Wobble Jaggle Jiggle – Overflowing Bowl Of Green Jelly (1994)

FrontCover1.jpgWobble Jaggle Jiggle were a psychedelic rock band active in Brighton/UK during the 1990s.

The group were formed in 1989 by Robert ‘Wobbly Bob’ Chambers (guitar, bass, vocals), Ivor Vasquez (drums) and Ben ‘The Bass’ Jackson (bass, vocals), with Caroline Davey (vocals, keyboards, harmonica) joining in 1991. They recorded and produced a series of home-made cassette albums which they sold locally, and made their first vinyl appearance when they contributed the professionally recorded song “Thoughts of the Sky” to the 1992 Delerium Records compilation “Fun With Mushrooms”. Jackson then left, from which point Chambers played bass in their recordings while other bassists played live with the band, including Niall Hone (from Mandragora, 1993) and Dan Chapman (1994-95). Their third cassette, “Overflowing Bowl Of Green Jelly”, received a limited vinyl reissue on the Magic Gnome label in 1994, and the 1999 September Gurls label LP/CD “It Came From Nowhere” brought together archive tracks from a number of different line-ups. Vasquez left the band in 1996, replaced by ‘Trippy Fish’, and Davey left in 1997 before Chambers ended the group around 2000.

Wobble Jaggle Jiggle01The style and image of Wobble Jaggle Jiggle was based heavily on 1960s psychedelia and heavy drug references. The band’s name was taken from Chambers’ description of a drug experience, and many of his lyrics alluded to counter-culture lifestyle of “getting stoned and wearing groovy clothes”. Chambers was also a prolific artist and created all of the band’s album artwork and additional comic strip bonus material. Caroline Davey’s vocals were frequently compared to Grace Slick. Chambers’ guitar playing was influenced by the likes of Jimi Hendrix and Syd Barrett, and the band were part of the late-1980s/early 1990s British acid rock revival alongside bands like Spacemen 3, Sun Dial and The Bevis Frond. The rarity of their deliberately lo-fi cassette tape releases meant that it was only with the advent of the internet that their albums reached a wider audience and developed a cult following after the group had already split.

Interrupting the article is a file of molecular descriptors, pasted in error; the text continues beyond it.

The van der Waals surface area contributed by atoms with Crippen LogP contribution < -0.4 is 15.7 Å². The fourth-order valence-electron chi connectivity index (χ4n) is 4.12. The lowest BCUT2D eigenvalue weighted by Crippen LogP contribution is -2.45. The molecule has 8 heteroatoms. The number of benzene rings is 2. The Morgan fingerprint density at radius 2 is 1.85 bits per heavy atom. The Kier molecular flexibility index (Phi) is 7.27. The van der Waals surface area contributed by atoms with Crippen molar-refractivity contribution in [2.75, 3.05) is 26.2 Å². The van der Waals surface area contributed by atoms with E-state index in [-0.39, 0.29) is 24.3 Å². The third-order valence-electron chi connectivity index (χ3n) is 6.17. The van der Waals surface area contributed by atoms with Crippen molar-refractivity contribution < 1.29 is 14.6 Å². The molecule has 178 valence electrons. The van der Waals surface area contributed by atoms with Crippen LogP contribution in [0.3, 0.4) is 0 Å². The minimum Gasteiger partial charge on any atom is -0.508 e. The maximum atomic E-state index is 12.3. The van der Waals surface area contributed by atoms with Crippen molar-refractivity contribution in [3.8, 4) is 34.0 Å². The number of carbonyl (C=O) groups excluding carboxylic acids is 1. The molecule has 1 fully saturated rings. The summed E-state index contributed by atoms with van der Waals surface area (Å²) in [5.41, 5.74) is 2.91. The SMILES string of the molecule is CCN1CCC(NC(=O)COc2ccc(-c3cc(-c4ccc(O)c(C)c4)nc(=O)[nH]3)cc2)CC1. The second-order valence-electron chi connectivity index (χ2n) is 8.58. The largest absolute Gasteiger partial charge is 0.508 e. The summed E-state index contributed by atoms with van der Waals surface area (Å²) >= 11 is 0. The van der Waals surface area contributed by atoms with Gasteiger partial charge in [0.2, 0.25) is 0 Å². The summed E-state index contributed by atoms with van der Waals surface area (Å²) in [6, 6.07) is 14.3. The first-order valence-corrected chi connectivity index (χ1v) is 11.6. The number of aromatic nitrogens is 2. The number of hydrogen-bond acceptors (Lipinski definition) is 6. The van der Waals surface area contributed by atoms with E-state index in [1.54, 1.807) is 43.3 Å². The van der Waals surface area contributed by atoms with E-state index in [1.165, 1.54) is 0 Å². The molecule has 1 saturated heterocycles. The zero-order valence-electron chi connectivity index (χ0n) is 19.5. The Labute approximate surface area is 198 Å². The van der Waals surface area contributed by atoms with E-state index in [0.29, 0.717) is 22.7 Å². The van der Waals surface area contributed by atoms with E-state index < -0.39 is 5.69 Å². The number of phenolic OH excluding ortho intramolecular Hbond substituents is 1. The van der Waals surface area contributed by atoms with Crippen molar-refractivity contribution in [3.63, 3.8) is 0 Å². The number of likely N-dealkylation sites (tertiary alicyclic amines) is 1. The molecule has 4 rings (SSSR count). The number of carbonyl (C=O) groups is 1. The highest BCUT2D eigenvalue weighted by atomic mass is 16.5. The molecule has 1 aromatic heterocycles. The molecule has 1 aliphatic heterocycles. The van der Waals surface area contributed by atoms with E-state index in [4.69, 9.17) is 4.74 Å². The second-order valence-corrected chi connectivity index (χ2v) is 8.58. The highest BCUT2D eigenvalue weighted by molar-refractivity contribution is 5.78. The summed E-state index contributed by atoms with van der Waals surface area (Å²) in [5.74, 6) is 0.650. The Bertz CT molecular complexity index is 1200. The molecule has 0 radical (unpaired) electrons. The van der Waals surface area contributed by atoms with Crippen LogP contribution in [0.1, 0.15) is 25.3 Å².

Caroline Davey also sang with the bands Cherokee Mist and Mandragora and continues to perform as a solo artist.